• U.S.

Business: Bunglers Need Not Apply

2 minute read
TIME

More than two-thirds of all tanker mishaps are caused by mistakes made by the men who run them. What is the answer to the human hazard? Many experts think it rests with the proliferation of the supertankers—including the behemoths known as very large crude carriers (VLCCs) that will be hauling increasing percentages of U.S. oil imports as deep-water port facilities are built. While these ungainly and oddly delicate ships—seaborne “steel balloons,” Supership Author Noël Mostert calls them—are by no means immune to trouble, they are primarily run by big operators, including oil companies, that set high standards for captains and crews. Says Klaus Meurs, senior instructor at a school for tanker officers in The Netherlands: “The problem of badly managed ships handled by second-rate crews will remove itself. Supertankers can only be handled by responsible shipowners who put the very best people in charge.”

One of the first things that owners look at in choosing supertanker skippers is family background. Explains Meurs: “The men to run the top ships must come from super-tidy, disciplined families who teach their sons to live by the book—no sloppiness, no boozing, a solid family life.” Many captains are trained, for tuition costs starting at $3,000 a week, at one of three supertanker schools in Holland and France. At Meurs’ school, the Dutch Institute for Navigational Training, nearly 100 students a year go through a seamanship course run by a 17-member staff that is headed by, of all professionals, a psychologist. “Stress is becoming a very important factor as the world of shipping becomes more complicated and increases the need for men who can make cool, fast decisions,” says Meurs. At the school, part of the training involves running scale-model tankers. The students learn to deal with a variety of hazards, including violent storms (generated by wave makers) and near-collisions with other ships. Says an instructor at one school: “Once a supertanker gets up to speed, it is like a train on rails, very difficult to turn. That is where the danger lies, and other captains seldom realize it.”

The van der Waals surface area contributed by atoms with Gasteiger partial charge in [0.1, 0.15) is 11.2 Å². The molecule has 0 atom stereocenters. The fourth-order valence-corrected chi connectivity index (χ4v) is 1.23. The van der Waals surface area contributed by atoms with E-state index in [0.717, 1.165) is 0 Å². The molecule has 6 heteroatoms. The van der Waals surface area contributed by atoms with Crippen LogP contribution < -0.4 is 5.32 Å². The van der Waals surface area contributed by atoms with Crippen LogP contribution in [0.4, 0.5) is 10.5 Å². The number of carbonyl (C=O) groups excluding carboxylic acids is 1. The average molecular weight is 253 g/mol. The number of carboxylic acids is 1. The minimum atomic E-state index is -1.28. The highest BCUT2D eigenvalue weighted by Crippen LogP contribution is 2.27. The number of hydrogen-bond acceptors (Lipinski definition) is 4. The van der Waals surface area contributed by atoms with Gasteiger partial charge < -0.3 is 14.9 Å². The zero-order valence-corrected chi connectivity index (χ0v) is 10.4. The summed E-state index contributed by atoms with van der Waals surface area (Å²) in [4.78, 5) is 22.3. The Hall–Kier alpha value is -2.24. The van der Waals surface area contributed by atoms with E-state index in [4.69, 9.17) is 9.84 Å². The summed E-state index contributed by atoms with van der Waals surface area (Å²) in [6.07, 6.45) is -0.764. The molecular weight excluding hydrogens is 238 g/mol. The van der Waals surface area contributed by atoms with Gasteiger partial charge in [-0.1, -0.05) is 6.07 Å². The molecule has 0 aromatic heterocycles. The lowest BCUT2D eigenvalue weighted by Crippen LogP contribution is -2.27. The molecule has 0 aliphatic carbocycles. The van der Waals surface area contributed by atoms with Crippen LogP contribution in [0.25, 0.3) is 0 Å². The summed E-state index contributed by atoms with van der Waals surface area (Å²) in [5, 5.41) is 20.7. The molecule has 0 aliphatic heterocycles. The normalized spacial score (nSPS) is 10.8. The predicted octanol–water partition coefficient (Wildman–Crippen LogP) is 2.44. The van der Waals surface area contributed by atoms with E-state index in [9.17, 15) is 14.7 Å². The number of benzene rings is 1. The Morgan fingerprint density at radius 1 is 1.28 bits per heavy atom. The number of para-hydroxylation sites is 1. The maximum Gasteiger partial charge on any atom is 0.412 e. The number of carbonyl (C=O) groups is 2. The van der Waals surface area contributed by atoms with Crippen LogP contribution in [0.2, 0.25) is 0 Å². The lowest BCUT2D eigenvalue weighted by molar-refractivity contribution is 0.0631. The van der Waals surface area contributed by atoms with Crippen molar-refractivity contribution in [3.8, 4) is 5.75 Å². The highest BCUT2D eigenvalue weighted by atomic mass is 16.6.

Meurs cites another lesson for seamen that will—or should—become obvious as the bigger, newer ships replace smaller, overage clunkers: “The market for bunglers is dwindling.”

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